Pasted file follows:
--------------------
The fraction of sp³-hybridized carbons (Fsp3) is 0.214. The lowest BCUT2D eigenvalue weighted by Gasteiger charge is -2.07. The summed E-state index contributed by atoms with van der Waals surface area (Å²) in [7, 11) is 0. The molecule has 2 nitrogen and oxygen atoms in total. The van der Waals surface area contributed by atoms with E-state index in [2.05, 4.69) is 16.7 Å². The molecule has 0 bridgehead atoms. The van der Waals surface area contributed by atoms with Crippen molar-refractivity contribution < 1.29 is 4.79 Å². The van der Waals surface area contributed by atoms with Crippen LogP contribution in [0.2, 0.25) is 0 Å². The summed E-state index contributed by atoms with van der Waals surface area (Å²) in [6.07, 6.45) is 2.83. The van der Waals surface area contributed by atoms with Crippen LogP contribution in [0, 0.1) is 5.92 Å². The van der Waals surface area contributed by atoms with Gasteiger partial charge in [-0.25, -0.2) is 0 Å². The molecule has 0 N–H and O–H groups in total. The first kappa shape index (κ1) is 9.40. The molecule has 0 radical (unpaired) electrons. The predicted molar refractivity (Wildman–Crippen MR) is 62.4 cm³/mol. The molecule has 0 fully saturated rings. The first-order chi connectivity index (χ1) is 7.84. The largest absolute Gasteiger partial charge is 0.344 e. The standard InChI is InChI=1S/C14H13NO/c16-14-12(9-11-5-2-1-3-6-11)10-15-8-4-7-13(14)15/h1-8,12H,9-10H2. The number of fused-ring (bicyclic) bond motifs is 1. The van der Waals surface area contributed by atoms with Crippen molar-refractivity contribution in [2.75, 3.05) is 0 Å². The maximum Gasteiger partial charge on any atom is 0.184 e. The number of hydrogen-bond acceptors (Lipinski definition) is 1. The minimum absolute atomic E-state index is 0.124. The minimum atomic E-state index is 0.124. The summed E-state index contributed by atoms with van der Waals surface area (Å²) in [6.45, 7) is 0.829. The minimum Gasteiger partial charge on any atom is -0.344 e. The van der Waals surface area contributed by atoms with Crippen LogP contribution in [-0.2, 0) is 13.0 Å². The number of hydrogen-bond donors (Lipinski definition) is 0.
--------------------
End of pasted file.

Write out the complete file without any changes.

The fraction of sp³-hybridized carbons (Fsp3) is 0.214. The lowest BCUT2D eigenvalue weighted by Gasteiger charge is -2.07. The summed E-state index contributed by atoms with van der Waals surface area (Å²) in [7, 11) is 0. The molecule has 2 nitrogen and oxygen atoms in total. The van der Waals surface area contributed by atoms with E-state index in [2.05, 4.69) is 16.7 Å². The molecule has 0 bridgehead atoms. The van der Waals surface area contributed by atoms with Crippen molar-refractivity contribution < 1.29 is 4.79 Å². The van der Waals surface area contributed by atoms with Crippen LogP contribution in [0.2, 0.25) is 0 Å². The summed E-state index contributed by atoms with van der Waals surface area (Å²) in [6.07, 6.45) is 2.83. The van der Waals surface area contributed by atoms with Crippen LogP contribution in [0, 0.1) is 5.92 Å². The van der Waals surface area contributed by atoms with Gasteiger partial charge in [-0.25, -0.2) is 0 Å². The molecule has 0 N–H and O–H groups in total. The first kappa shape index (κ1) is 9.40. The molecule has 0 radical (unpaired) electrons. The predicted molar refractivity (Wildman–Crippen MR) is 62.4 cm³/mol. The molecule has 0 fully saturated rings. The first-order chi connectivity index (χ1) is 7.84. The largest absolute Gasteiger partial charge is 0.344 e. The standard InChI is InChI=1S/C14H13NO/c16-14-12(9-11-5-2-1-3-6-11)10-15-8-4-7-13(14)15/h1-8,12H,9-10H2. The number of fused-ring (bicyclic) bond motifs is 1. The van der Waals surface area contributed by atoms with Crippen molar-refractivity contribution in [2.75, 3.05) is 0 Å². The maximum Gasteiger partial charge on any atom is 0.184 e. The number of hydrogen-bond acceptors (Lipinski definition) is 1. The minimum absolute atomic E-state index is 0.124. The minimum atomic E-state index is 0.124. The summed E-state index contributed by atoms with van der Waals surface area (Å²) in [6.45, 7) is 0.829. The minimum Gasteiger partial charge on any atom is -0.344 e. The van der Waals surface area contributed by atoms with Crippen LogP contribution in [-0.2, 0) is 13.0 Å². The number of hydrogen-bond donors (Lipinski definition) is 0.